But arrests are fewer, and they tapered off toward the end of the year, with fewer than one per day from early October to last week. According to 911 call data, response times by the Polaris cops spiked in July, the month after Torres ceded control. The data only go to mid-August, however.
Simms said the purpose of the Polaris patrols is not arrests but visibility. He cited figures showing that more than 90 percent of the 70 weekly detail shifts are filled, a sign that the task force remains busy — or at least that the detail cops like the money.
Still, Simms said Torres may be right in his suspicion that the officers aren’t out on the street quite as much. It turned out the vehicles don’t do so well in bad weather, he said, and one of them has developed frequent stalling problems.
“They’re open vehicles. When it’s really cold, police officers don’t like to drive them, and I understand that. When it’s really raining hard, even if they’ve got their wet-weather gear on, it’s dangerous. They don’t have a wiper,” Simms said.
He said the carts are being modified now with doors, glass windshields and wipers. In the meantime, some detail officers have turned to available patrol cars.
‘I was so angry’
Torres was known to bird-dog his squad and gripe loudly when he found officers slacking off. He was paying them $50 an hour at the time and expected his money’s worth. Simms said he leaves it mostly to the NOPD to discipline their own. He said he’ll boot officers from the program only if they twice fail to show up for a shift without calling.
“You have to recognize — Sidney, myself, anybody — these police officers do not take direction from us. My job is not to supervise the officers. These officers are taking their direction from the NOPD 8th District sergeant,” Simms said.
That’s not what Torres quite envisioned when he created the patrols as a nimble answer to crime troubles in the city’s six-by-13-block historic heart as the number of New Orleans police officers kept falling.
Torres said he set out to show the city how to bring accountability to the NOPD by closely tracking officers on patrol — doing policing as a business. The mobile app got more public attention, but real-time GPS tracking was always the bigger deal, said Torres, who now fears his task force has fallen victim to lax oversight.
“I did it in a way that tried to fix a police department that’s completely messed up,” Torres said. “They basically took the technology, the creation of what I’ve designed and built, and then started trying to put it into a system that’s broken. It’s important the public knows that.”
That’s why losing his GPS signal — the digital tether to his creation — stung so hard.
“I was so angry. Furious. I didn’t know anything about it,” he said of the switch.
Torres also complains that the management district severely weakened the operation by cutting back on the private security firm that Torres paid to track the patrols day and night.
That firm, Pinnacle Security and Investigations, now works from 7 p.m. to 7 a.m. only. An 8th District supervisor oversees the detail officers during the day, Simms said.
Torres, who said he aimed to change the culture of the NOPD, fears that culture has instead changed his creation.
Results hard to determine
Gauging the impact of the off-duty patrols on public safety is problematic.
Torres launched the task force on March 23 and funded it through June 21, a period covering the bulk of the second quarter of 2015, when the French Quarter had fewer crimes against people — murders, rapes, robberies and assaults — than in any of the last nine quarters, NOPD figures show.
Those crimes rose again, by 88 percent, in the three months after Torres handed over the Polaris detail, the data show. Crimes against people were up 44 percent from the third quarter in 2014.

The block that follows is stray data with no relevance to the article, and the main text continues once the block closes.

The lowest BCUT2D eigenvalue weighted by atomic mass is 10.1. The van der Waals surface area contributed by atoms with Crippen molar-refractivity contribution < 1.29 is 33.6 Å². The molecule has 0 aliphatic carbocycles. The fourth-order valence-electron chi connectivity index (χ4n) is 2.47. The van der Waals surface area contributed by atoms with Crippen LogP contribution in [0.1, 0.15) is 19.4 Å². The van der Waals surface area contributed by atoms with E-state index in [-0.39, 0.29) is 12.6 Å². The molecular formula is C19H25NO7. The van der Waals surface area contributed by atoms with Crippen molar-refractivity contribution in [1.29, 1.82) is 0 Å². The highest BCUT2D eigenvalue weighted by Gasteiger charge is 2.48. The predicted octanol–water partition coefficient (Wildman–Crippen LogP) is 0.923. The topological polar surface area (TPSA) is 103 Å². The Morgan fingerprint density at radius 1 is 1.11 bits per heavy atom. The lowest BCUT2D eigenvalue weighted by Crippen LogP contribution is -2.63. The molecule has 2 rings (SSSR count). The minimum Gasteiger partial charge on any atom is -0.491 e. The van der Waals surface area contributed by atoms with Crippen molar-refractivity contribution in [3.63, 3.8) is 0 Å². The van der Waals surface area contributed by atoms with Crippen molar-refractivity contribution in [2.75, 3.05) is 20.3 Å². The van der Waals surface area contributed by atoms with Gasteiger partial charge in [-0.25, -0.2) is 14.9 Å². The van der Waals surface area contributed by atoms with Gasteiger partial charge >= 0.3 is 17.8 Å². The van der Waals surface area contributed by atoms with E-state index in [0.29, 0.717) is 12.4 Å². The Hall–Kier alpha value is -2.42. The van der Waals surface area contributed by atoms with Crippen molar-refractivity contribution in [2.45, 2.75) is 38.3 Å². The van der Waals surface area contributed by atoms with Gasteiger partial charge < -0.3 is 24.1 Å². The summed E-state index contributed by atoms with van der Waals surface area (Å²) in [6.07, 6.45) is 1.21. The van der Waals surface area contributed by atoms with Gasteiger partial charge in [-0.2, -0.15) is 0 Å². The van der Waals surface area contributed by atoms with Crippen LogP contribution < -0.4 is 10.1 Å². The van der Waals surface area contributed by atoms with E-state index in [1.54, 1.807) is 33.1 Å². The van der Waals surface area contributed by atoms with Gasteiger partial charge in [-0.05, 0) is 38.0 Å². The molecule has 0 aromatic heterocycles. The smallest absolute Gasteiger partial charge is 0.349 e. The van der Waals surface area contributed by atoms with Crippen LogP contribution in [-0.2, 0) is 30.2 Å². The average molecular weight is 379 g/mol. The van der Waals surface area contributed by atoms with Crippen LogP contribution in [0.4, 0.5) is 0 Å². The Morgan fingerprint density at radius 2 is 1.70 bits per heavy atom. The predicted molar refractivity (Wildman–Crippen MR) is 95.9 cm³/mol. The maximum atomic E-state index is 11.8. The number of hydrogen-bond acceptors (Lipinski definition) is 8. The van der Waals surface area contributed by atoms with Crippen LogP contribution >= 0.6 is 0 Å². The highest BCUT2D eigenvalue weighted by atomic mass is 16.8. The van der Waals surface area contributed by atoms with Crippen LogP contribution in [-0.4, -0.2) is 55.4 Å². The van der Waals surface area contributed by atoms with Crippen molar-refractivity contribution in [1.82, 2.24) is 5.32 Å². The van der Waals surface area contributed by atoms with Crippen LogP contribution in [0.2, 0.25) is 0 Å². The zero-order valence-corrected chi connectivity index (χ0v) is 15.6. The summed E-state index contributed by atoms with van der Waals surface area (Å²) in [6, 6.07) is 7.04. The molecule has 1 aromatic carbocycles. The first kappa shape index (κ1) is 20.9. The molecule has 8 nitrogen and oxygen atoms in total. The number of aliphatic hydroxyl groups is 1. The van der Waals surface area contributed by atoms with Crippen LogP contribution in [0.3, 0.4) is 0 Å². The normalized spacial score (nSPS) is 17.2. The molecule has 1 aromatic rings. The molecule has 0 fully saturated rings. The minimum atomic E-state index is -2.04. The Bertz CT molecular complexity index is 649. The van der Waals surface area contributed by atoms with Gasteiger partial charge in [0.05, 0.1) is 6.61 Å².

French Quarter property crimes also declined in the second quarter of 2015, but they slid still further in the third quarter, reaching their lowest point in two years, NOPD data show.
There were just four burglaries during the second quarter and three in the third quarter, compared with an average of 14 per quarter dating back to 2013, the data show.
The numbers may suggest that the patrols, regardless of who’s doing oversight, are working, though they are a small piece in an unusual patchwork of French Quarter law enforcement.
NOPD spokesman Tyler Gamble declined to comment on the GPS issue or assess the impact of the off-duty patrols, with or without Torres.
“We have a comprehensive plan in place to keep the French Quarter safe, which includes regular duty patrols, NOPD overtime, NOPD details through the (Polaris patrols) and patrols from the Louisiana State Police,” Gamble said by email. “Like with any law enforcement effort, we are constantly working on deployment and tactical efforts.”
Simms said he agrees with some of Torres’ complaints and shares his frustration when the off-duty patrols fall short.
“When (Torres) sees two armed robberies happen in the lower Quarter on the same night, he says, ‘Why is this happening? Where were the Polarises?’ Good question. I think it’s totally valid, because I question it myself,” Simms said.
“I do expect the Pinnacle guys, when they see an officer is stopped for any length of time, to find out why. But to stop for five minutes at a coffee shop? No,” Simms said of holding the officers accountable. “But Sidney would. That’s his passion. And we should all be forever grateful to Sidney for making this happen.”
‘Like raising a child’
Torres acknowledged that giving up control hasn’t been easy.
“It’s like raising a child or having a dog, raising an animal and letting it go. At the end of the day, I do realize I’m not the mayor, I’m not the police chief. I’m a taxpayer who cares about my neighborhood,” he said.
Torres did not respond to questions about sending film crews to shoot the Polaris cops at work.
In any case, someone new will soon be in charge of the French Quarter Task Force.
Simms, a volunteer, said the management district board on Monday approved funding for a full-time operations manager to run the off-duty details day to day.
Torres doesn’t appear to be in line for the job.
Follow John Simerman on Twitter, @johnsimerman.